Daughter first published by SciFiNow
“I want you to understand something. I don’t want to hurt you. I don’t want any harm to come to you at all – but if it comes to it, you will be harmed.”
The speaker is Father (Casper Van Dien, in a career-best performance), and his immediate audience (Vivien Ngô), whose real name we will not learn until much later but whom Father will call Daughter, is certainly worried about being harmed, not least because she has woken up chained to the floor of a garage with a sack over her head, with no idea who her captor is or what he wants. “We’re not violent people,” Father will tell Daughter, but we know, as she at least suspects, that his words are untrue, for in the prologue to Daughter we saw Father and his young son (Ian Alexander), both dressed in gas masks, chasing another woman (Megan Le) in hill lands where Father then bludgeoned her to death with a hammer. That prologue represents the last time, until the very end of the film, that events take place outside the claustrophobic confines of Father’s house – a place of entrapment that also offers a grotesque parody of family. For now Father and Mother (Elyse Dinh) have found a new sister for their son – and if Daughter is to avoid the fate of her predecessor, she must comply with Father’s strict rules and follow his many unhinged sermons.
Text near the beginning of Daughter states: “The following is based more on fact than fiction.” While disclaimers like this, though typically not worded quite so equivocally, are something of a mainstay in a genre whose devotees know to take them with a pinch of salt, they come with a particular resonance in this feature debut from writer/director Corey Deshon, where stories are endlessly told, appropriated or invented out of thin air to reflect and deflect, allegorise and elude, an obvious truth that nobody is permitted openly to discuss (although there are hushed whisperings about it in Vietnamese). And as this strange clan is co-opted, gaslit and terrorised into accepting the mythomaniac Father’s alternative reality – and absolute authority – the house becomes a microcosm of infernal patriarchy, where all that matters is the transfer of tradition from father to son, and the captive women who serve this process are all at once alien (literally speaking another language), expendable and readily replaceable. No coincidence, then, that Deshon previously wrote the screenplay for Orson Oblowitz’s Hell Is Where The Home Is (2018), whose title might equally have been used to describe this particular domestic dead end.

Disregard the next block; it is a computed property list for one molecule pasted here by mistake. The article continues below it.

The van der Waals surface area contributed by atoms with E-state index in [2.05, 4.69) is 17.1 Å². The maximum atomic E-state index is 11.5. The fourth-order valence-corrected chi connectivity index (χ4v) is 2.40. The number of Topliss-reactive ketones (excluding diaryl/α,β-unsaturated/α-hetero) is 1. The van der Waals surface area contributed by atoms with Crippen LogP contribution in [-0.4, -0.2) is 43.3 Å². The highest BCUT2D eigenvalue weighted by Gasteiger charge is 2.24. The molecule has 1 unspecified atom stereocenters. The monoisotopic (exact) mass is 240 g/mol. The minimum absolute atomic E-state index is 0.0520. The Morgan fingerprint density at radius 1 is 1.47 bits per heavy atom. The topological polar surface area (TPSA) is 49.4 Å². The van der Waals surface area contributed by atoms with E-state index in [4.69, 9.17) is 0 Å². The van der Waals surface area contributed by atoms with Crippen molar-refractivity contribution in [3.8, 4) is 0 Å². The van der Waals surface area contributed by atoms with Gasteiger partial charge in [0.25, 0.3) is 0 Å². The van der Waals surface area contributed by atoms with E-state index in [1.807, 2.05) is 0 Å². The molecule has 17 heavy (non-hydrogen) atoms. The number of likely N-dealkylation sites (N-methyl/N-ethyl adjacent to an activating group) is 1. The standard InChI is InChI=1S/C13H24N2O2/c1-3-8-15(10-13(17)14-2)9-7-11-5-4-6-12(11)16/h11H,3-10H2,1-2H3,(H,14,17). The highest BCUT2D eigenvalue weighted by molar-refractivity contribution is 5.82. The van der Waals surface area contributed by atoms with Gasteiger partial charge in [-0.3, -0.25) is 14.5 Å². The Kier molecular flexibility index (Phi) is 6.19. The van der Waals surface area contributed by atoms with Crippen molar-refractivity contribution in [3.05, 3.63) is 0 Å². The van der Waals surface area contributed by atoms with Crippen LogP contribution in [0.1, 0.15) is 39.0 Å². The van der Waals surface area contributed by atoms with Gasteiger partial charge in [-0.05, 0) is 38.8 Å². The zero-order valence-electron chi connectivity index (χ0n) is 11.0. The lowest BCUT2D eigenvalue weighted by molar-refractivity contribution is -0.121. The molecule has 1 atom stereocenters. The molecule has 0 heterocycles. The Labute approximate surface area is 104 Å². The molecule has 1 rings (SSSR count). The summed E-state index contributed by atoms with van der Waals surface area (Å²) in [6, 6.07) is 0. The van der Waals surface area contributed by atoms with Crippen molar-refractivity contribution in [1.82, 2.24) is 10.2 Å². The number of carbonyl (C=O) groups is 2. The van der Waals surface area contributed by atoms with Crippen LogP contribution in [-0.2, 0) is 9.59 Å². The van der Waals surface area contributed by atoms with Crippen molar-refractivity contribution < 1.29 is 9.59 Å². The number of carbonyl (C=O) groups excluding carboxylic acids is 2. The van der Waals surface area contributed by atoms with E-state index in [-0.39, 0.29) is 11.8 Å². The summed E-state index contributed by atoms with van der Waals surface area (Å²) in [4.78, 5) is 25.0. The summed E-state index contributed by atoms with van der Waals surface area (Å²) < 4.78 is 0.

There are different levels of truth on which Daughter (whose very title is both an inevitable truth, but also an obvious fiction, in denoting its heroine’s status) is based. First there are its pre-existing cinematic models: for like the Father and his stories, Deshon “takes what’s already there and changes it”, borrowing the patriarch’s negative mythologisation of the outside world from Yorgos Lanthimos’ Dogtooth (2009), the prison-house of sexual politics from Dan Trachtenberg’s 10 Cloverfield Lane (2016) or the perverse family rituals transmitted in Jim Mickle’s We Are What We Are (2013, and itself already a reimagining). Yet this is also, like Margaret Atwood’s dystopian novel The Handmaid’s Tale (1985), a fiction composited from all too familiarity realities. For in its divisions between different races and different sexes, between blind faith, feigned belief and a more sceptical secularism, between a self-constructed bubble and the more complicated world beyond, one can detect many of the polarities that define America’s current culture wars.
Here everyone is in bondage to Father – and his narrow universe, beautifully captured on 16mm in an aspect ratio (1.66:1) that accentuates the pervasive sense of suffocation, is also his curious, confused son’s inheritance. The son is restricted to seeing things only through his father’s eyes, and, as a keen study ever eager to please, has fully assimilated all his father’s lessons even as he discerns some of their internal contradictions. As a result, the son is himself a contradictory character – and while there may be within him a potential for breaking free of this closed system, the film maintains a careful ambiguity over whether he has finally rebelled against his father’s grim legacy, or truly remains his father’s son and successor to the very end. Meanwhile Mother and Daughter, both utterly disempowered and in thrall to Father’s controlling will, must negotiate the shifting degree of their complicity in a regime that leaves them utterly disempowered. The result is a bleak snapshot of the social and cultural structures that keep everyone in their (wrongful) place, while punishing any sign of resistance to what is deemed ‘safe’ but in fact endangers all but exploitative, abusive Daddy.
strap: Corey Deshon’s feature debut is a claustrophobic kidnapping thriller set in an abstract, allegorical prison-house of patriarchy